I hope that this has been of some use to you 🙂

All the best,


Blogging my journey at

Twitter: @thePRIMALme

You can also find fellow fasters @FeedFastFeast and also in the Facebook Group


4 responses to “Combining Fasting With Low Glycaemic Load (GL) Eating

  1. Started the 5:2 IF diet 2 weeks ago and lost 4lbs already, well impressed. I don’t expect to lose this much every week but I’ve got to admit its a great start. Because I have limited calories only 2 days a week I think I’ll be able to stick at this one. My problem with other diets has always been the unsociable element where you can’t eat or drink certain things when you are in company. Not thought about the GI side of things until reading your article but feel really well so far so hopefully this will become a regular way of life 🙂

    • That is great progress :o)
      I agree, this is much easier to fit into real life than a conventional ‘diet’.
      I’m sure you’ll continue to progress. Especially if you take I I consideration some of the low GL principles and add (or continue) exercise. Best of luck :o)

  2. I watched the PBS show on fasting and diet as it relates to cell repair and better health. It was quite interesting and makes sense.
    One important thing to consider is that these recommend ways of eating/diet are not necessarily for weight loss. The goal is not really weight loss, it is to eat a diet that effectively allows your body to repair your cell and it’s structure rather than to continually replace cells by building new ones. When the body creates a replacement cell that’s when DNA damage can occur and can lead to cancers, which are cells that did not reproduce properly as the DNA was damaged. Thus, the DNA code was corrupted during the cell replacement. By eating more plant based foods with less protein in the diet the body then goes into a cell REBUILD mode instead of a cell replace mode. With rebuilding the cell retains it’s DNA structure and simply becomes updated, refreshed rather than replaced allowing the “old” cell to die. This then keeps the total organism in better general health.

    Very intriguing stuff. So, today I started my 4 day fast. I will then begin a fast and feed regime on the 5th day, starting with only 500-600 calories of mostly plant food, then eat a moderate diet on the feed days.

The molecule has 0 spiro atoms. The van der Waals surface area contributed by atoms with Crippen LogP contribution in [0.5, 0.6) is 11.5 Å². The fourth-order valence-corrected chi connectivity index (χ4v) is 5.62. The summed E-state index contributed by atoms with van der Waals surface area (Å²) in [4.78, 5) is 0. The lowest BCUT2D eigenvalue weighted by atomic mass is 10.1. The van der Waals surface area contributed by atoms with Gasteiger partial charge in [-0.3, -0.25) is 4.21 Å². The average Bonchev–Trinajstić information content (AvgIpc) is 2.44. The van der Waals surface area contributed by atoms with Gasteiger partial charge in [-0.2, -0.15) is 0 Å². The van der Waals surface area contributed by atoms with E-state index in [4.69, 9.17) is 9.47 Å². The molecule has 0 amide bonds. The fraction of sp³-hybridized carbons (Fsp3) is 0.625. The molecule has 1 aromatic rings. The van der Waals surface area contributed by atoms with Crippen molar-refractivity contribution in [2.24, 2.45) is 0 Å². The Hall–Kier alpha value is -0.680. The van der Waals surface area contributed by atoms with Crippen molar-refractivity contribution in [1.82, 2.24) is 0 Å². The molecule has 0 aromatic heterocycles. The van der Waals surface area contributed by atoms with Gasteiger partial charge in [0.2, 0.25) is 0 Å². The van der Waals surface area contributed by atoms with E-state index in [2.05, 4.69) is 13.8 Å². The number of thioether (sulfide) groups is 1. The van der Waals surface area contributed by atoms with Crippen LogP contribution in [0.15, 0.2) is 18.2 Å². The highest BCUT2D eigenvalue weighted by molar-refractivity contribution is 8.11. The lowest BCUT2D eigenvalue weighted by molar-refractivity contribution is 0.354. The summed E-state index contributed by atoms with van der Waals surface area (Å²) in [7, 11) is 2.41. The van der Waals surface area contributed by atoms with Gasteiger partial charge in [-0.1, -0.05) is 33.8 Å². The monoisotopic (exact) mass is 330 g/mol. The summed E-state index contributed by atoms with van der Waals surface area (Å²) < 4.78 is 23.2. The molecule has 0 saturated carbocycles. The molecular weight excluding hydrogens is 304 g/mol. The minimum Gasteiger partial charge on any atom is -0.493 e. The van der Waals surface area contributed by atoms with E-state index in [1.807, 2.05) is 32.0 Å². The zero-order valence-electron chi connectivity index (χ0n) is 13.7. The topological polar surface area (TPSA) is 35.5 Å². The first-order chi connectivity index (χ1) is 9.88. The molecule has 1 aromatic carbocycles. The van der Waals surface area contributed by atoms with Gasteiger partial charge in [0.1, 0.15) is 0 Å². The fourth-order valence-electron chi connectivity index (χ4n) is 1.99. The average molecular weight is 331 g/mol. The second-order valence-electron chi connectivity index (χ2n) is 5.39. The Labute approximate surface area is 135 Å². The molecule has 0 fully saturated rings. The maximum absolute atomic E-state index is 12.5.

Yes, I want and need to lose a good amount of weight. But, the more important aspect of this way of eating/diet is to allow my body to get to it’s better balanced level, which should by it’s nature result in weight loss to get to a healthier state.
    That’s why I think this better way of eating/diet shouldn’t be promoted as a weight loss “diet”, as many people will simply say they don’t need to lose weight so why bother doing this. The reason for doing this is not just to lose weight. This way of eating/diet is for everybody to become healthier as it puts your body into a cell repair and maintenance mode rather than a cell replacement mode, and that then allows you to be healthier and potentially live longer.

    Seems there is good research into these diets where other mammals have been tested on these diets and have shown longer life spans and healthier condition. So, “diets” like the Atkins diet is counter to healthier and longer life as it relies much too much on protein, which triggers the body to replace cells rather than repair cells.
    For us it seems healthy cell maintenance is vital and key to a healthier state and for potentially longer and healthier life.
    I’m looking positively forward to seeing how this new way of eating will work. 🙂

    • I couldn’t agree more. In fact it is the scientific aspect of cell repair rather than weight loss alone that we constantly push as the main message in our Facebook group – FeedFastFeast: Intermittent Fasting.

      While we obviously offer support to those members that are looking for weight loss alone, we actively encourage discussion about the health benefits as not all of our members are trying to lose weight.

      Unlike other (larger) groups that are pushing the popular 5:2 or ‘fast diet’ our group are encouraging members to view this as a lifestyle change through a variety of different fasting protocols rather than a short term fix for weight loss. If you’re not already a member then I encourage you to join. The more scientific, evidence based our conversations are the better :o)